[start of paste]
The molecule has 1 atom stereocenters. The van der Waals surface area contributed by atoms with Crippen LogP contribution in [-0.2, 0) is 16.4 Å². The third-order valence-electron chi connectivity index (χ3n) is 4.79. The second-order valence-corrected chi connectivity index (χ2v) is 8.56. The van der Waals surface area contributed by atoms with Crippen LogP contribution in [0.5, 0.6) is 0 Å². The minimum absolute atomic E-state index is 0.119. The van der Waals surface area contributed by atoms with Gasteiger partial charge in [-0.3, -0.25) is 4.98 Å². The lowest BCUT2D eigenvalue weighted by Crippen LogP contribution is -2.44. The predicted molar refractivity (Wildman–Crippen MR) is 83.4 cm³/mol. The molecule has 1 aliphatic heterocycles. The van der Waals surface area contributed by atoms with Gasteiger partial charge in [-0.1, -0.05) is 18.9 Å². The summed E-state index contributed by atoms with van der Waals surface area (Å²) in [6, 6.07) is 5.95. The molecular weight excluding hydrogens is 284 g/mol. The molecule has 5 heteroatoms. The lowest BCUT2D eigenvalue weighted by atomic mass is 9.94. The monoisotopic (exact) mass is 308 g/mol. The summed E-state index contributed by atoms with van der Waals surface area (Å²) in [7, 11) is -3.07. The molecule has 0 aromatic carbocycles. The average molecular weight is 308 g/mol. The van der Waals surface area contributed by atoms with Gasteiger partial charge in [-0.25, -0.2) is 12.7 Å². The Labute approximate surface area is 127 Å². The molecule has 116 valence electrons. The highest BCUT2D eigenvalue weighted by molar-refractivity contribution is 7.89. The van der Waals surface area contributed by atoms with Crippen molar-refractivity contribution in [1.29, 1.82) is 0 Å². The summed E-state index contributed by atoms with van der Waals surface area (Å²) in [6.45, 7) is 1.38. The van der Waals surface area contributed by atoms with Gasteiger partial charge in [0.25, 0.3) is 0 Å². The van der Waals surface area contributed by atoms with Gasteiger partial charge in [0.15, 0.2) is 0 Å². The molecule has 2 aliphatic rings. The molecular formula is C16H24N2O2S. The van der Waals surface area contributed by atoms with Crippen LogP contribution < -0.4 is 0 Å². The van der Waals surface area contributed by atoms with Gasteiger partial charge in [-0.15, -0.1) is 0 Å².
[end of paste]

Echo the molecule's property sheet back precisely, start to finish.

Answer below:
The molecule has 1 atom stereocenters. The van der Waals surface area contributed by atoms with Crippen LogP contribution in [-0.2, 0) is 16.4 Å². The third-order valence-electron chi connectivity index (χ3n) is 4.79. The second-order valence-corrected chi connectivity index (χ2v) is 8.56. The van der Waals surface area contributed by atoms with Crippen LogP contribution in [0.5, 0.6) is 0 Å². The minimum absolute atomic E-state index is 0.119. The van der Waals surface area contributed by atoms with Gasteiger partial charge in [-0.3, -0.25) is 4.98 Å². The lowest BCUT2D eigenvalue weighted by Crippen LogP contribution is -2.44. The predicted molar refractivity (Wildman–Crippen MR) is 83.4 cm³/mol. The molecule has 1 aliphatic heterocycles. The van der Waals surface area contributed by atoms with Gasteiger partial charge in [-0.1, -0.05) is 18.9 Å². The summed E-state index contributed by atoms with van der Waals surface area (Å²) in [6, 6.07) is 5.95. The molecular weight excluding hydrogens is 284 g/mol. The molecule has 5 heteroatoms. The lowest BCUT2D eigenvalue weighted by atomic mass is 9.94. The monoisotopic (exact) mass is 308 g/mol. The summed E-state index contributed by atoms with van der Waals surface area (Å²) in [7, 11) is -3.07. The molecule has 0 aromatic carbocycles. The average molecular weight is 308 g/mol. The van der Waals surface area contributed by atoms with Gasteiger partial charge in [-0.25, -0.2) is 12.7 Å². The Labute approximate surface area is 127 Å². The molecule has 116 valence electrons. The highest BCUT2D eigenvalue weighted by molar-refractivity contribution is 7.89. The van der Waals surface area contributed by atoms with Crippen molar-refractivity contribution in [1.29, 1.82) is 0 Å². The summed E-state index contributed by atoms with van der Waals surface area (Å²) in [6.45, 7) is 1.38. The van der Waals surface area contributed by atoms with Gasteiger partial charge in [0.25, 0.3) is 0 Å². The van der Waals surface area contributed by atoms with Gasteiger partial charge in [0.15, 0.2) is 0 Å². The molecule has 2 aliphatic rings. The molecular formula is C16H24N2O2S. The van der Waals surface area contributed by atoms with Crippen LogP contribution < -0.4 is 0 Å². The van der Waals surface area contributed by atoms with Gasteiger partial charge in [-0.15, -0.1) is 0 Å².